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Int J Stroke. 2016 Jul;11(5):500-1. doi: 10.1177/1747493016643552. Epub 2016 Apr 11.

Endarterectomy vs. stenting vs. medical therapy.

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Stroke Prevention & Atherosclerosis Research Centre, Robarts Research Institute, Western University, London, ON, Canada

Erratum in


In recent trials, after deducting the risks in the 30-day periprocedural period, the long-term risk of stroke or death was similar with carotid stenting (CAS) and endarterectomy (CEA) for asymptomatic carotid stenosis (ACS) - approximately 0.5% per year. These findings may exacerbate the problem of inappropriate routine intervention in ACS, being justified on the basis of an invalid comparison of the risks in the medical arms of clinical trials conducted decades ago (˜ 2% per year) to the risks in modern trials of CAS vs. CEA with no medical arm. Intervention is regarded as justified if it can be carried out with a risk below 3%. The annual risk of ipsilateral stroke or death in ACS with intensive medical therapy is now ˜ 0.5% - similar to the long-term risk after the periprocedural period in recent trials of intervention. However, periprocedural risk was ˜ 3% for CAS and 1.7% for CEA. Thus with modern CAS and CEA, the risk remains much higher than with modern medical therapy, even with careful vetting of the surgeons and interventionalists. In real world practice, documented in registries, the risks are much higher. National differences - 90% of carotid intervention for ACS in the US vs. 0% in Denmark - bring into question the advisability and ethics of routine intervention. A moratorium on routine intervention for ACS should be respected except in ongoing randomized trials comparing CAS, CEA and modern intensive medical therapy. Patients with high-risk ACS can be identified for appropriate intervention.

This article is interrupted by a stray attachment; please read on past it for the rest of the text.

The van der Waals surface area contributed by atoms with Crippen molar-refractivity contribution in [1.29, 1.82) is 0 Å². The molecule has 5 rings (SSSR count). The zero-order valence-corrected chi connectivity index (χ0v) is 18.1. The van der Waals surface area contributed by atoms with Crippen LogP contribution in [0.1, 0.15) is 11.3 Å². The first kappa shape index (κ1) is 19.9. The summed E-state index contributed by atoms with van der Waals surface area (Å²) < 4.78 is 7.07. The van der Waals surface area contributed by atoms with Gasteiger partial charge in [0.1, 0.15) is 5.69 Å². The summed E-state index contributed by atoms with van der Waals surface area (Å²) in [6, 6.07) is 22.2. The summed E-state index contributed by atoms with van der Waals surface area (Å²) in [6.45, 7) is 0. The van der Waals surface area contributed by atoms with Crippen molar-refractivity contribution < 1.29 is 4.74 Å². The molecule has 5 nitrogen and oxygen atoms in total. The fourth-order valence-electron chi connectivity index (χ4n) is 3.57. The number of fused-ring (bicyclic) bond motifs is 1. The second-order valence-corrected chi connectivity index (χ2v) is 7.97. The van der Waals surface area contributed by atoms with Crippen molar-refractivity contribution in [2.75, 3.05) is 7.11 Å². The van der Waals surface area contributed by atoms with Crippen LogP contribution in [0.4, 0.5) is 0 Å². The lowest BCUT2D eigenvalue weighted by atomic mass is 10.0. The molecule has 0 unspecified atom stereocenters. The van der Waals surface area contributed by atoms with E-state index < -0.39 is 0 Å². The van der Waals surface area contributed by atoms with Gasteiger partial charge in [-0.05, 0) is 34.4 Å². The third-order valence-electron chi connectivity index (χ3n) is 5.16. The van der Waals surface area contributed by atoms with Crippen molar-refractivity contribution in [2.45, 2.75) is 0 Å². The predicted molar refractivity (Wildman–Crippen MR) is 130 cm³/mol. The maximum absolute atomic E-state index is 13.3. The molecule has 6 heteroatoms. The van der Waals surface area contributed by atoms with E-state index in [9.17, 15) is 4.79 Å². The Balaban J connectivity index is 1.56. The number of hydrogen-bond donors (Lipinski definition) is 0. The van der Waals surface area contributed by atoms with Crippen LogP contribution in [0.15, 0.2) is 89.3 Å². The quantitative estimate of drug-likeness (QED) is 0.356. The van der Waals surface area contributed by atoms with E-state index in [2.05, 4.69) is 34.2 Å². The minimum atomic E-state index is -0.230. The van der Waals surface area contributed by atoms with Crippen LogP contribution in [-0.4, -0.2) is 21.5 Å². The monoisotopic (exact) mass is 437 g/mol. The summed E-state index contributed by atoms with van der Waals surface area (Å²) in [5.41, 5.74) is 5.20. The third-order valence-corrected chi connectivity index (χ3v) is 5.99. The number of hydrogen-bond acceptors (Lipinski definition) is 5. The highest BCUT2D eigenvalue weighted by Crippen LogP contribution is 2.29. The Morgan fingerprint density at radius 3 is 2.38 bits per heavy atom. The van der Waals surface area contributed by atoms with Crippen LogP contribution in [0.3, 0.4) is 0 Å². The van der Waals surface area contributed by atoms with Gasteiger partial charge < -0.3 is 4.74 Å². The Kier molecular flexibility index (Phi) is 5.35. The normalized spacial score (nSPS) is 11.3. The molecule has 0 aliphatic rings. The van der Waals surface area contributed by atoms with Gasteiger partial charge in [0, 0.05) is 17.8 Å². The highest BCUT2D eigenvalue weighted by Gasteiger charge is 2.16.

Asymptomatic carotid stenosis; Endarterectomy; Stenting; best medical therapy; risk stratification; transcranial Doppler

[Indexed for MEDLINE]

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